Stock Pitch Example: How to Use Valuation to Outline a Buy-Side Stock Pitch (26:05)
You will outline a stock pitch for Jazz Pharmaceuticals in this lesson, and learn how to make a decision when the numbers are ambiguous, as well as how to support your arguments with data and how to discuss catalysts and risk factors in a convincing way.
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Valuation Interpretation: How to Use Valuation to Outline a Buy-Side Stock Pitch
Hello and welcome to our next lesson in this final valuation summary module. This time around, we’re going to begin putting together the pieces that we need to create the stock pitch for Jazz Pharmaceuticals. And really, this is the main point of this entire case study over the past three modules. You learned about valuation, the discounted cash flow analysis, and then how to put together all the pieces. And really the main reason we did this, going back to one of the first lessons in these modules, was to figure out the narrative that we believe about the company, what its story is, and then to tie everything out in terms of the actual numbers and impact those numbers make on its valuation. So in a sense, we’re really returning to the beginning here.
Now so far, we have also looked at an investment banking pitch book, and we’ve looked at some of the valuation summary and football field charts, and those are all useful as well, and you really would do a very similar type of valuation in investment banking and other fields. But really the main point of this one is to figure out how our view of this company is different from the market consensus views of the company and how we can potentially use that to make money by investing in this company.
So this type of stock pitch is going to be very applicable if you’re working at a hedge fund, if you’re working in asset management, and even if you’re working at an investment bank, if you’re in the equity research department or just a research department in general. You will have to be making these types of pitches and analyses all the time. Now there will be some differences, which we’ll go through in the lesson on the equity research report, but for the most part you can still use a similar structure and you can still think about companies the same way if you’re analyzing them as public markets investments.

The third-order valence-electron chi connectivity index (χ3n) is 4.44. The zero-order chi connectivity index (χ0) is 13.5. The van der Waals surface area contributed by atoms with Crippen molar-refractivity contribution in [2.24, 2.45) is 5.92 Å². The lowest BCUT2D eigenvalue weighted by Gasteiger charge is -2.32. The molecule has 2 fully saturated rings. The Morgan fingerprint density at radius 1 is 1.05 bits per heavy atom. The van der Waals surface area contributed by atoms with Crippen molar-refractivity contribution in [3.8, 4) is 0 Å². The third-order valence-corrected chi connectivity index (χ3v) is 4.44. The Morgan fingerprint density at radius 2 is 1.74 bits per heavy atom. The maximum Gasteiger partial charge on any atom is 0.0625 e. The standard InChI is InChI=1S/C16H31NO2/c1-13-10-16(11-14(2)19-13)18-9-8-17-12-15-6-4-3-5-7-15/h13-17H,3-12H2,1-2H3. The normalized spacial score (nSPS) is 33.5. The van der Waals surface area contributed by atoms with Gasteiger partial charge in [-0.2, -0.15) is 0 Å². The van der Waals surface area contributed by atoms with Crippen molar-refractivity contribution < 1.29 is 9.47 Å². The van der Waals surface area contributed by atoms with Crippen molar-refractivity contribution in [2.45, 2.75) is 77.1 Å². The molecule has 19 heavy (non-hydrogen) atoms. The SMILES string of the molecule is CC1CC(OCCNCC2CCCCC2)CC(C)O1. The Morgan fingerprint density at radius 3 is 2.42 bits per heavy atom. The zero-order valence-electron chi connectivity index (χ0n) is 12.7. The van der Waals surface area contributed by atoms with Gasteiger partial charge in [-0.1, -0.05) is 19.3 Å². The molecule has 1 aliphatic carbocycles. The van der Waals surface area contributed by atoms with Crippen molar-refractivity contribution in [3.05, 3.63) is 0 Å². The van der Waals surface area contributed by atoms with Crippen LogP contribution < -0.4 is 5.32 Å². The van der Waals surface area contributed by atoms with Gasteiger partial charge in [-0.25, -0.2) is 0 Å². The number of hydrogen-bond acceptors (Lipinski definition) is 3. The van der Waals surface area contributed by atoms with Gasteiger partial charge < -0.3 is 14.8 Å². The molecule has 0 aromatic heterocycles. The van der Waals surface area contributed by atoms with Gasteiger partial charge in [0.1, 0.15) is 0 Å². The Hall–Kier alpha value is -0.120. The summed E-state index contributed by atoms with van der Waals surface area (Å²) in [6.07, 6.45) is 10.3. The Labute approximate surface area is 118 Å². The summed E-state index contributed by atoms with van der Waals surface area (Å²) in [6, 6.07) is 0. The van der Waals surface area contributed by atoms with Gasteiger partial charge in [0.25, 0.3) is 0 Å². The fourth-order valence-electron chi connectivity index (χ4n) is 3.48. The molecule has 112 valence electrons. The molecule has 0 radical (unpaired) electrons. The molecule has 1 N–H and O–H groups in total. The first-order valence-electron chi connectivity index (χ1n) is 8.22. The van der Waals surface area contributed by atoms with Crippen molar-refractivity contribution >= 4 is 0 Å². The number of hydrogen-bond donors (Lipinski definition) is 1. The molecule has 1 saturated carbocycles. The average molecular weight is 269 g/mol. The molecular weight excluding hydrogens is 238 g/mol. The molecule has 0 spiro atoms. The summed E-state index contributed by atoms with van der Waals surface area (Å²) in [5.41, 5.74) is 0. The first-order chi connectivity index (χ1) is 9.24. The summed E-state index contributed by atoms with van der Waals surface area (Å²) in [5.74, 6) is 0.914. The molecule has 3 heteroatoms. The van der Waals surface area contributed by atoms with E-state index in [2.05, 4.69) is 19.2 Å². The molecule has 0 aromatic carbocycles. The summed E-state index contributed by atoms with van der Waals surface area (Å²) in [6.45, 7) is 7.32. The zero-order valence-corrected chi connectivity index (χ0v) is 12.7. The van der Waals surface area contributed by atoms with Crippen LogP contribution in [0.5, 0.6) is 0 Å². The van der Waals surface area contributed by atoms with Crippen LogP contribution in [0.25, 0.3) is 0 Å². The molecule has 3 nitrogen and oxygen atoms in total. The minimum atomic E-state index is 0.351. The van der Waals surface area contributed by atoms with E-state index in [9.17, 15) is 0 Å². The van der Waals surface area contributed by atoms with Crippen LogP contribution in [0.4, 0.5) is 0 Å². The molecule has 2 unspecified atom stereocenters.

So what we’re going to go through here are the five main steps of this process. Step number one is to review the numbers and see if we can make any decisions based on that. Step number two will be to sensitize the assumptions you are most uncertain of and then to decide based on those. So in steps one and two, it’s really the decision-making process.
We’re saying, do we want to bet against this company? Do we want to bet in favor of this company? In other words, do we think it is overvalued, do we think it’s undervalued, and which direction do we think it’s going to head in in the future?
Then, in Step 3 – as you can see, step two here is actually quite extended – in Step 3 we have to substantiate the catalysts. When you’re on the buy-side or if you think about public companies in general, in order to make an investment recommendation like this, you have to have catalysts: events that are going to change the company’s share price. Usually these events are within the next 6 to 12 months. If you don’t have something like that, then companies can stay mispriced for a very long time. So it’s really important to point these out, substantiate them, and see what their impact on the valuation could be.
Then, Step 4 will be the risk factors. This is something that you will never really see on the investment banking side, at least in M&A deals. If you have an IPO or if you have debt offering or something like that, then yes, when you’re marketing a company you will disclose risk factors as well.
But the way you disclose risk factors here is very different because you’re not really disclosing risk factors. What you’re doing is you’re assigning a per share value to each risk factor; you’re tying these to the catalyst and you’re saying, if we’re wrong about this assumption, here’s how much money we’re going to lose. You will never see something like that in an IPO filing or a debt filing or anything else that an investment bank would file to represent a client. They would disclose qualitatively what some of the risk factors are but they would never get this specific.
So we’re going to get very specific about that. And then we’re also going to look at ways to mitigate these risk factors, because of course even though we could be wrong about this, if we mitigate some of these risk factors and we hedge ourselves with options, with investments in other companies for example, or other indices-then potentially we can reduce some of our losses here.